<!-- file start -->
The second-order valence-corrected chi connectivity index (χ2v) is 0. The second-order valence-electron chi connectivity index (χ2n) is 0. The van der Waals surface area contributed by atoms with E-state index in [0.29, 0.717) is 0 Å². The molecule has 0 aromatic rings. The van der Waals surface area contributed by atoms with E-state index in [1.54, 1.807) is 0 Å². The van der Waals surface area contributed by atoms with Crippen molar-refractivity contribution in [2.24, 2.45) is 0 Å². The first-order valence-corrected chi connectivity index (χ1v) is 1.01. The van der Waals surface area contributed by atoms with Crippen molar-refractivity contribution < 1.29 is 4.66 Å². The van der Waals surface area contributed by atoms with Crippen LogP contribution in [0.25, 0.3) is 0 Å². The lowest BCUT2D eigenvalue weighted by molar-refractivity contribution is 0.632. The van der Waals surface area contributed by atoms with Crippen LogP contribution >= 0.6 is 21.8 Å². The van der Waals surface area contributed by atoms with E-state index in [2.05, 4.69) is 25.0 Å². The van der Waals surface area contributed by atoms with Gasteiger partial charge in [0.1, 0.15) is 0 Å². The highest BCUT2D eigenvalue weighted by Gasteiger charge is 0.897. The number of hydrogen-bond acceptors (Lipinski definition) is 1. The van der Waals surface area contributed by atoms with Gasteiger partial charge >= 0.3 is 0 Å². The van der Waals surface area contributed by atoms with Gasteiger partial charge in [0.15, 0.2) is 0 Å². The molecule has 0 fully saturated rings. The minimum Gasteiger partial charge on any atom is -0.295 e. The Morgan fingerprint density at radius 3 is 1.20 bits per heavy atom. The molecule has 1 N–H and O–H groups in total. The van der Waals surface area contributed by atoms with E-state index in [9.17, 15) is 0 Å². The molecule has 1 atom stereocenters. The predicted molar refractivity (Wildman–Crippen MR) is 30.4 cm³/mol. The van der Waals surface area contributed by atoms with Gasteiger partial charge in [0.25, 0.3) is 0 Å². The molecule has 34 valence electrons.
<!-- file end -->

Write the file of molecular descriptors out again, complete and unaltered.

The second-order valence-corrected chi connectivity index (χ2v) is 0. The second-order valence-electron chi connectivity index (χ2n) is 0. The van der Waals surface area contributed by atoms with E-state index in [0.29, 0.717) is 0 Å². The molecule has 0 aromatic rings. The van der Waals surface area contributed by atoms with E-state index in [1.54, 1.807) is 0 Å². The van der Waals surface area contributed by atoms with Crippen molar-refractivity contribution in [2.24, 2.45) is 0 Å². The first-order valence-corrected chi connectivity index (χ1v) is 1.01. The van der Waals surface area contributed by atoms with Crippen molar-refractivity contribution < 1.29 is 4.66 Å². The van der Waals surface area contributed by atoms with Crippen LogP contribution in [0.25, 0.3) is 0 Å². The lowest BCUT2D eigenvalue weighted by molar-refractivity contribution is 0.632. The van der Waals surface area contributed by atoms with Crippen LogP contribution >= 0.6 is 21.8 Å². The van der Waals surface area contributed by atoms with E-state index in [2.05, 4.69) is 25.0 Å². The van der Waals surface area contributed by atoms with Gasteiger partial charge in [0.1, 0.15) is 0 Å². The highest BCUT2D eigenvalue weighted by Gasteiger charge is 0.897. The number of hydrogen-bond acceptors (Lipinski definition) is 1. The van der Waals surface area contributed by atoms with Gasteiger partial charge >= 0.3 is 0 Å². The van der Waals surface area contributed by atoms with Gasteiger partial charge in [0.15, 0.2) is 0 Å². The molecule has 0 fully saturated rings. The minimum Gasteiger partial charge on any atom is -0.295 e. The Morgan fingerprint density at radius 3 is 1.20 bits per heavy atom. The molecule has 1 N–H and O–H groups in total. The van der Waals surface area contributed by atoms with E-state index in [9.17, 15) is 0 Å². The molecule has 1 atom stereocenters. The predicted molar refractivity (Wildman–Crippen MR) is 30.4 cm³/mol. The van der Waals surface area contributed by atoms with Gasteiger partial charge in [0.25, 0.3) is 0 Å². The molecule has 34 valence electrons.